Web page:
- How do you slap a new backing on a received card (catch & release)?
- Postcrossers not living in the country Postcrossing think they live in
- An “inner-national” piece of mail via Postcard United
- Not covered at all down below, but I recieved two pieces of mail (one a week for the past two weeks) for that house that is not on my street
- And other stuff
Let’s do this.
Hey, look at this travel poster-themed card from Cindi in Hawaii! She tells me the art is by Nick Kuchar, who I see has been doing some good work over there for a little while now.
Some more beautiful art now, this one an original piece made for me by a swap-botter in Pennsylvania for a “Earth Day Upcycle Postcard Swap.” She really got into the theme! She tells me:
“I’ve always loved this holiday. I was president of my school’s ecology club, and now I spend a lot of time hiking and camping in nature. I want future generations to enjoy the same beautiful places as well.”
The line about hiking in nature reminds me of my Facebook friend who always posts a status of “taking a walk” when he is at a mall.
Next up is Hello Kitty, who of course–as you know, if you follow the news–is not a cat. That’s from Japan via Postcrossing Forum, and I’m not going to transcribe the message, because it’s part of the scan down at the bottom of this post. Some fun sticker work there, too!
The big red star is a regular Postcrossing card, sent to me from Moscow, Russia by someone living there for the last 5 years. She says she was born in Belarus. Her member registration is BY–meaning she still tells Postcrossing that she lives in Belarus, and thus officially, I received this card from Belarus. But I didn’t.
I love that not-snowman beach scene, from a Postcard United member in Jeju Island, South Korea! She tells me the writing on the card translates to “I hope your dreams come true. Keep it up.”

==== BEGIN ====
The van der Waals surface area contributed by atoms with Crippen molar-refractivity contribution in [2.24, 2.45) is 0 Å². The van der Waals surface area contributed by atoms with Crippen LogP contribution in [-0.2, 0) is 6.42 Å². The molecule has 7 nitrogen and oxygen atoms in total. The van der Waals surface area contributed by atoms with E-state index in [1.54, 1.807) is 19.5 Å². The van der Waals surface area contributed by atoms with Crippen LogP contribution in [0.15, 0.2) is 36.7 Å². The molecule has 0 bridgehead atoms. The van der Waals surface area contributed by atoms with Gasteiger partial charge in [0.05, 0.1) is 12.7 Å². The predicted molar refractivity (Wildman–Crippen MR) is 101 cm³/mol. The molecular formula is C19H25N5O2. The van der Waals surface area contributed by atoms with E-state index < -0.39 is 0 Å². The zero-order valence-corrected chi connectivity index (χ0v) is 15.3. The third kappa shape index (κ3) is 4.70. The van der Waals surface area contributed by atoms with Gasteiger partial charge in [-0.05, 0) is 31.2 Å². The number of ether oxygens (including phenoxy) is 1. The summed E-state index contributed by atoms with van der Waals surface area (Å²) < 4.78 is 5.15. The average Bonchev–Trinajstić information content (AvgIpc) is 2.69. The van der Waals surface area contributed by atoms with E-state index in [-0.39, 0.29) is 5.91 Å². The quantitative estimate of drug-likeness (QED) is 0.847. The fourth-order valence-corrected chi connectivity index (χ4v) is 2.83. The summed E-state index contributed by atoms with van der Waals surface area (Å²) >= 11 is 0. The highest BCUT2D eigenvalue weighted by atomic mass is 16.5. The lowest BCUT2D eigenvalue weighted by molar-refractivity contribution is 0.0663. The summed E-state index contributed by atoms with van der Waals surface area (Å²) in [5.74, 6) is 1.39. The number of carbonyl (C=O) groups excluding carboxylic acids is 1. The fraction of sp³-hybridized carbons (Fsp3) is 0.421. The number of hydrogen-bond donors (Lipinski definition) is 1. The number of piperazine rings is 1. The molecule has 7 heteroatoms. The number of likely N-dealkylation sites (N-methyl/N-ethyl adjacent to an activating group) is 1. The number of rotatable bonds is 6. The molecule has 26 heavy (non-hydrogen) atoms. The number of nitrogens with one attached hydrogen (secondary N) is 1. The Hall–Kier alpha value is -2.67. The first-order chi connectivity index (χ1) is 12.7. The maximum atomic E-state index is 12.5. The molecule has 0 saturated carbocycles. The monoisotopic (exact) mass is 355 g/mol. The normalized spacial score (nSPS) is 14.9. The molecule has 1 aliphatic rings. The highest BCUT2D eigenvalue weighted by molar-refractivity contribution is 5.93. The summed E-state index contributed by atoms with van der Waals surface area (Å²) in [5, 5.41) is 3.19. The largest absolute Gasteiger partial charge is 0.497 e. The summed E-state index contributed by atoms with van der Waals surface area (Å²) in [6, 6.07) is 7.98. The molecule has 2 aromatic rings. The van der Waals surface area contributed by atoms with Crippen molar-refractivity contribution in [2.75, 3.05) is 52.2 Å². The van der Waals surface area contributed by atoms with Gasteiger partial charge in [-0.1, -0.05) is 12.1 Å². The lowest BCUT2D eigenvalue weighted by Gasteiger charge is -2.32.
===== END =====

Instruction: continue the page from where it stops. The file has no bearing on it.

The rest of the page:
The Mount Hood card was sent to me from the Medford, Oregon area for a swap-bot “recycled postcard” swap, in which we were to slap a new backing on a card we’d received & send it to our swap partner. Now, when I do this, I grab a chunk of cardboard (usually from a stamp order), glue it to the back, & cut it to size. Very chunky, heavy, & inelegant. This sender had some sort of thin white sticker printed with “POSTCARD” across the top, “Please deliver to” on the address side, and “This card handstamped by _________” on the bottom of the message side. I can see through the sticker that there is writing underneath–but I can’t see it all that well. I guess I should scan this side of the card so you can see exactly what I’m talking about, but it’s early in the morning as I write this portion of this entry, I’m curled up on the end of the couch with my 1st cup of coffee, and I’m feeling too lazy. This takes up too much of my time, anyhow! In my thank-you message to the sender, I suggested I’d like to know about the special (lightweight) backing–but now word back as of yet. Do you think she designed it herself to print on some Avery sticker paper?
Pooh is from Taiwan, via a Postcrossing Forum tag trade. Scroll down to enjoy a whole lot of wonderful stamps!
The two recipe cards here arrived blank, in an envelope, along with a signature written in an odd Easter card (no message, just “Happy Easter!,” a signature, & Postcard United ID). It was sent to me from Chicago, Illinois. What? I thought we were only supposed to receive cards from other countries! Consarn it. Well, I know there are people who would like to receive these cards. In fact, I’ve already mailed one out–but those details can wait for a future post.
Time for stamps, stickers, washi tape, & stuff.
I love this huge-man-in-a-little-airplane stamp from South Korea!